Hurricane Rita Adds To Problems For La. Cotton Crop

Sandy Stewart, Coolman, Denise  |  9/29/2005 2:57:04 AM

Damage from Hurricane Rita could result in cotton yield losses ranging from 10 percent to 65 percent on the remaining 60 percent of the Louisiana cotton yet to be harvested. Rita’s rains and winds also damaged some of the crop that already was harvested – blowing covers off modules and soaking the cotton.

Cotton yield losses are significant in all areas of the state, but experts say the greatest losses are in the southern and western cotton-producing regions. In those areas, high winds and rain blew seed cotton out of the bolls and onto the ground, where it can’t be harvested. Cotton usually is harvested in Louisiana from September through October.

News Release Distributed 09/28/05

The 2005 Louisiana cotton crop took significant hits when the second hurricane in less than a month roared into the state this past weekend (Sept. 23-25).

Dr. Sandy Stewart, LSU AgCenter cotton specialist, said the Louisiana cotton yield losses from Hurricane Rita range from 10 percent to 65 percent on the remaining 60 percent of the state’s cotton acres yet to be harvested.

"Yield losses are significant in all areas of the state," Stewart said. "But losses are greatest in the southern and western cotton producing areas."

The combination of high wind and torrential rainfall as Rita struck the state’s coastline Sept. 23 and then spread its effects across the state over the weekend resulted in seed cotton being blown out of the bolls and onto the ground – where it cannot be harvested.

Experts say the quality of cotton that can be harvested also will probably be affected, and they predict deterioration of the color grades.

"In some cases, cotton that had already been picked and was sitting in modules received some damage, because the winds blew the protective tarps off the modules," Stewart said.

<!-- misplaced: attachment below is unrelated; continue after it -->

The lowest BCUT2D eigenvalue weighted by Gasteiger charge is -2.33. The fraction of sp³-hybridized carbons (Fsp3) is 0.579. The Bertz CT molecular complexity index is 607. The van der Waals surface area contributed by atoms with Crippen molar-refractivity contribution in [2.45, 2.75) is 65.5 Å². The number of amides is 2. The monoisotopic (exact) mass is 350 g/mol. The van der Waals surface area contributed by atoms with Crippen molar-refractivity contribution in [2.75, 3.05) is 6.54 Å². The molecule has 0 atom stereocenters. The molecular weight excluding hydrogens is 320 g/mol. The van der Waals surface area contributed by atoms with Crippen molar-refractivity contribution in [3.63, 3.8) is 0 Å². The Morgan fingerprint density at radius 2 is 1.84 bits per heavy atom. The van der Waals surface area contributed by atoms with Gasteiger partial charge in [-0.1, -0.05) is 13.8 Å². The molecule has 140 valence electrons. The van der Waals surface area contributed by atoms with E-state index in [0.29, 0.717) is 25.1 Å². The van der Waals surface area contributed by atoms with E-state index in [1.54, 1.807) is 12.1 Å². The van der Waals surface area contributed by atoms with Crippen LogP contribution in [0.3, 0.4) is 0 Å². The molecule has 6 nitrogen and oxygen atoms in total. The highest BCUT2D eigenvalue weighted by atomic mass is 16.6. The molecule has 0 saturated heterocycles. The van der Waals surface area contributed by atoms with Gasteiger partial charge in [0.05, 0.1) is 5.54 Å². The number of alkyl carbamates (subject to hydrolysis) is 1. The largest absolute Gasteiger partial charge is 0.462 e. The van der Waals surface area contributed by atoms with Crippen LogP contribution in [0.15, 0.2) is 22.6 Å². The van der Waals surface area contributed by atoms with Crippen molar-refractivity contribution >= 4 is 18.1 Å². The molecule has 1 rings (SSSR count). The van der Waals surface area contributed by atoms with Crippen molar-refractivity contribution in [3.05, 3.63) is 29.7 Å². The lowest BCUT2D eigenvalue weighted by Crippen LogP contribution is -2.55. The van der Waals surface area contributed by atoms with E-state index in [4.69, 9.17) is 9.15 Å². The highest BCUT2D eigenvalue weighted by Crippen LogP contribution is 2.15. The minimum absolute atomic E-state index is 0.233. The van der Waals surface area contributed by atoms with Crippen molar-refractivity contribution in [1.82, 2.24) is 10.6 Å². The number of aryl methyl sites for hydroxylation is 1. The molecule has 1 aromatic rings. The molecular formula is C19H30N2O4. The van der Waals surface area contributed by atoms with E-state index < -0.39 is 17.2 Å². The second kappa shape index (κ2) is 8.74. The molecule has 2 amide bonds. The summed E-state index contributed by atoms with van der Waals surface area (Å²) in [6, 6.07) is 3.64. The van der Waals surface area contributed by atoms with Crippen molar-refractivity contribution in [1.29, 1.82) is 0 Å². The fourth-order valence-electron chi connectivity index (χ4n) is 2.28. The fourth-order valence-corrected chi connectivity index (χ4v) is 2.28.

When factoring in the number of acres estimated to be affected, the direct loss to yield is likely to be 10 percent to 15 percent of the expected total for the state, Stewart predicted.

"Losses in quality and harvest efficiency, increased defoliation costs and increased fuel costs associated with Hurricane Rita magnify the overall effect on the Louisiana cotton industry," Stewart said.

The estimated Louisiana cotton acreage for 2005 stands at about 600,000, according to Steward, who said cotton usually is harvested from September to October in Louisiana. Before Rita made landfall, yields were being reported as excellent across the state, and damage from Hurricane Katrina’s landfall in late August had been relatively light compared to the latest storm.

"While the majority of loss was from seed cotton being blown out of the boll in cotton remaining in the fields, there will likely be losses associated with Rita that cannot be fully estimated at this time," Stewart said.

Before Rita hit, a large percentage of the state’s cotton crop was classed in the white color grades. Stewart said some cotton harvested after the hurricane may still receive a white color grade, although an increase in light spot or spotted grade is anticipated. This can result in a 2.4 cent to 6.5 cent per pound reduction in price.

According to Stewart, estimates for cotton losses because of Hurricane Rita by regions are:

Central Louisiana – 25 percent to 65 percent loss. Individual losses in Rapides Parish may be 75 percent to 100 percent.

Northwest Louisiana – an average of 20 percent to 40 percent loss.

Northeast Louisiana – 10 percent to 30 percent loss, depending on location.

For more information on storm damage and recovering from it, as well as a variety of other topics related to agriculture, natural resources, family life and more, visit www.lsuagcenter.com.

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Contact: Sandy Stewart at (318) 473-6522 or sstewart@agcenter.lsu.edu
Writer: A. Denise Coolman at (318) 547-0921 or dcoolman@agcenter.lsu.edu

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